After a false start we got stuck in a mud bar and several of us were forced to get out and go through the extremely uncomfortable process of pushing off again. We found ourselves floating in the wrong direction. Everyone grabbed a paddle and frantically started to work. Most of the men had never paddled before and, had it not been for the gruesomness [sic] of the situation, the sight might have been rather ludicrous.
Every movement in excess of the essential paddling was extremely dangerous since the bullets were flying so thick and fast that they gave a reasonable facsimile of a steel curtain. By now the broad surface of the Waal was covered with our small canvas crafts and crammed with frantically paddling men.
Defenseless, frail, canvas boats jammed to overflowing with humanity, all striving desperately to get across the Waal as quickly as possible. Large numbers of men were being hit in all boats and the bottoms of these crafts were littered with the wounded and dead. Here and there on the surface of the water was a paddle dropped by some poor unfortunate before the man taking his place had been able to retrieve it from his lifeless fingers.
Somehow or other we were three-quarters of the way across. Everyone was yelling to keep it up, but there was very little strength left in anyone. But at last we reached the other side.
We climbed over the wounded and dead in the bottom of the boat and up to our knees in water waded to shore where behind a small embankment we flopped down gasping for breath, safe for the moment from the incessant firing.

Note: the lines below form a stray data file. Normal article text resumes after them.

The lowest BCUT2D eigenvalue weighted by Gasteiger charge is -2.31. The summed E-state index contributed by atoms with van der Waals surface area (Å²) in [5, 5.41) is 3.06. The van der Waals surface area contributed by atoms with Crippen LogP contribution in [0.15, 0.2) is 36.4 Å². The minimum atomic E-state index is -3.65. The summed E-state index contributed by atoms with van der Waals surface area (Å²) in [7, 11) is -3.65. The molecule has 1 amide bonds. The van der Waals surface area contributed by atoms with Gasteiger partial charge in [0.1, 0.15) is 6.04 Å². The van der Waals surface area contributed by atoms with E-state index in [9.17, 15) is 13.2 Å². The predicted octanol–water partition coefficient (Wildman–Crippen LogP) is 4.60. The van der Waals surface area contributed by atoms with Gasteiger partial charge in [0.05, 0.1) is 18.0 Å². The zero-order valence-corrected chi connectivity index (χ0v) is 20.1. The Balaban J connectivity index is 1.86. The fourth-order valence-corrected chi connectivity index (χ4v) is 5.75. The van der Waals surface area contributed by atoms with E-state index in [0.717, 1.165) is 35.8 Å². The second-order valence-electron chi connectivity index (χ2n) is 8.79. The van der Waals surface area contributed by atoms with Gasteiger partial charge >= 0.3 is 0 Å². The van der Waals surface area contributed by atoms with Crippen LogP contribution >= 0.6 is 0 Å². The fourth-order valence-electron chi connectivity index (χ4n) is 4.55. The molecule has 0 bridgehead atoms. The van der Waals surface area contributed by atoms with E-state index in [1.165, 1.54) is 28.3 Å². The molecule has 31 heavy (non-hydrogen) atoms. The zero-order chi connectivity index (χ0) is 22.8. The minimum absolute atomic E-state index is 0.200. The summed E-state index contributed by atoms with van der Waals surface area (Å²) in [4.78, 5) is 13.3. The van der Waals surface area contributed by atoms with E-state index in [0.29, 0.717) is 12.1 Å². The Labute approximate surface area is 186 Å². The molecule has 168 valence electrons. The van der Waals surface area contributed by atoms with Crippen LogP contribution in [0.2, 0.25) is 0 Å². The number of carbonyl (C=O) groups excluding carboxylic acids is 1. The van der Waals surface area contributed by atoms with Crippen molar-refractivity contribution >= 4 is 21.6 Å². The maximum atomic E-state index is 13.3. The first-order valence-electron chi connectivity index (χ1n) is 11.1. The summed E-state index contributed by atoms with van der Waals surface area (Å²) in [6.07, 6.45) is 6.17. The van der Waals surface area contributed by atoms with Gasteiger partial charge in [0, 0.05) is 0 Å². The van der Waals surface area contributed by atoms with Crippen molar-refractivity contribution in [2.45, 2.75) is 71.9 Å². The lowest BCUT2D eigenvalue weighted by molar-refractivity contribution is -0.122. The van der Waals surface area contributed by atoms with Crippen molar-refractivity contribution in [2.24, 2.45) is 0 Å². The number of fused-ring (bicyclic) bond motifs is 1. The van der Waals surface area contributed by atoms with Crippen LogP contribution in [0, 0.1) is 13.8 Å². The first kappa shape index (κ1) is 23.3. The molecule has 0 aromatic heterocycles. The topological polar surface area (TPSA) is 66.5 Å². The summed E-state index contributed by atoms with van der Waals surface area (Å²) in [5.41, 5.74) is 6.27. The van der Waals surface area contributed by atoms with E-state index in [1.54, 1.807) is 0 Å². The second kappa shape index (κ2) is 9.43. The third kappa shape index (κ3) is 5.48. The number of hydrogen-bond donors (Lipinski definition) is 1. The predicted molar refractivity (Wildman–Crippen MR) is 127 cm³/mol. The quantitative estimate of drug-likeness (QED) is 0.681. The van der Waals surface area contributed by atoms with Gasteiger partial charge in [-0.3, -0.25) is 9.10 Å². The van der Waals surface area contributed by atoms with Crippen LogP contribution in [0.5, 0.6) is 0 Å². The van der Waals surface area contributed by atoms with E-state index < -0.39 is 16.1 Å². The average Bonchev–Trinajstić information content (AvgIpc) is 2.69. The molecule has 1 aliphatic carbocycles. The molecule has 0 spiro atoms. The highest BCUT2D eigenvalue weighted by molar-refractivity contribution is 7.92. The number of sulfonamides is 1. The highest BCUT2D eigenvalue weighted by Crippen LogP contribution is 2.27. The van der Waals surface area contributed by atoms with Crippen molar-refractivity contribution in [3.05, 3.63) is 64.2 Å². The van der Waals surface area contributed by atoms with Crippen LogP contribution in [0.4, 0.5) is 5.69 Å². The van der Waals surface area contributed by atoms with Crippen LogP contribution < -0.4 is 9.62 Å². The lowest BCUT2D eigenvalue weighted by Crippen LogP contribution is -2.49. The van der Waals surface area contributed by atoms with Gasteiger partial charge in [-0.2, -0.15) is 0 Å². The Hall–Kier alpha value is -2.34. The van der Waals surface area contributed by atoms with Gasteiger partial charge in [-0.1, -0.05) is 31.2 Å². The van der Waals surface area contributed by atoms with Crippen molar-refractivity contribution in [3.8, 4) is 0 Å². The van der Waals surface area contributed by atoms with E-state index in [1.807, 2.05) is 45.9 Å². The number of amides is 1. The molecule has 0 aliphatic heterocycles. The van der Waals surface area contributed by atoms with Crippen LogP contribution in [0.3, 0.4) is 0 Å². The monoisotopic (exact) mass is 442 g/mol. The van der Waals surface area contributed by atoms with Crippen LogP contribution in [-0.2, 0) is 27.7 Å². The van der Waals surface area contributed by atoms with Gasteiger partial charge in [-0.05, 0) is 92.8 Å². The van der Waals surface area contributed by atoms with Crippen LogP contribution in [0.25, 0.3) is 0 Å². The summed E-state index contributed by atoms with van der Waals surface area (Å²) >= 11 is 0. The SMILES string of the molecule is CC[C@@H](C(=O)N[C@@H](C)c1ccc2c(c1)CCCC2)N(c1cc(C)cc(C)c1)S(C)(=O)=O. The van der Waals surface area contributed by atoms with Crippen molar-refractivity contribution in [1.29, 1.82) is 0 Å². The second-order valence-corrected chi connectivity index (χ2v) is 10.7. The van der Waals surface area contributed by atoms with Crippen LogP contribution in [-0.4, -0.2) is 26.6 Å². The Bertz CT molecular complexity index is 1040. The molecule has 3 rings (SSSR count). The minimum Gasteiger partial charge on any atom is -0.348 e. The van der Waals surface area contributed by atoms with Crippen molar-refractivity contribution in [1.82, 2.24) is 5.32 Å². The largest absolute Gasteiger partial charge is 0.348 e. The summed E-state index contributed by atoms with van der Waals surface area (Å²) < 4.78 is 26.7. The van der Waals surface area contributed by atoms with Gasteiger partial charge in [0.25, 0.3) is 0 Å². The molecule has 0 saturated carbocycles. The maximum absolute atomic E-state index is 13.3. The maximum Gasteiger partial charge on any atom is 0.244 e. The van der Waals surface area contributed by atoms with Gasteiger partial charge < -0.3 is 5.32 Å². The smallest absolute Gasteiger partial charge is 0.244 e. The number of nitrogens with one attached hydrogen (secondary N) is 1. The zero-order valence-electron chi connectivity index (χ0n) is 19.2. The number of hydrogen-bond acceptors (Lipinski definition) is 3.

All along the beach what was left of our flimsy boats were reaching shore. Men more dead than alive were stumbling up the beach to get momentary protection behind the unexpected but welcome embankment before pushing across the broad flat plain in front of us.
The battle was very far from over, the 3rd Battalion was to fight an intense action before the bridge was finally secured at 1700. Meanwhile the 2nd Battalion was still battling it out in Nijmegan itself, as Germans now sought to retreat across the bridge they fell into the hand sod the 3rd Battalion.
The small force of British tanks were now ten miles away from Arnhem. Controversially they did not press on but waited to regroup before renewing the attack.
Meanwhile the isolated British Parachute Regiment were still battling it out in Arnhem:
The KING has been graciously pleased to approve the posthumous award of the VICTORIA CROSS to: –
No. 5057916 Lance-Sergeant John Daniel Baskeyfield, The South Staffordshire- Regiment (1st Airborne Division) (Stoke-on-Trent).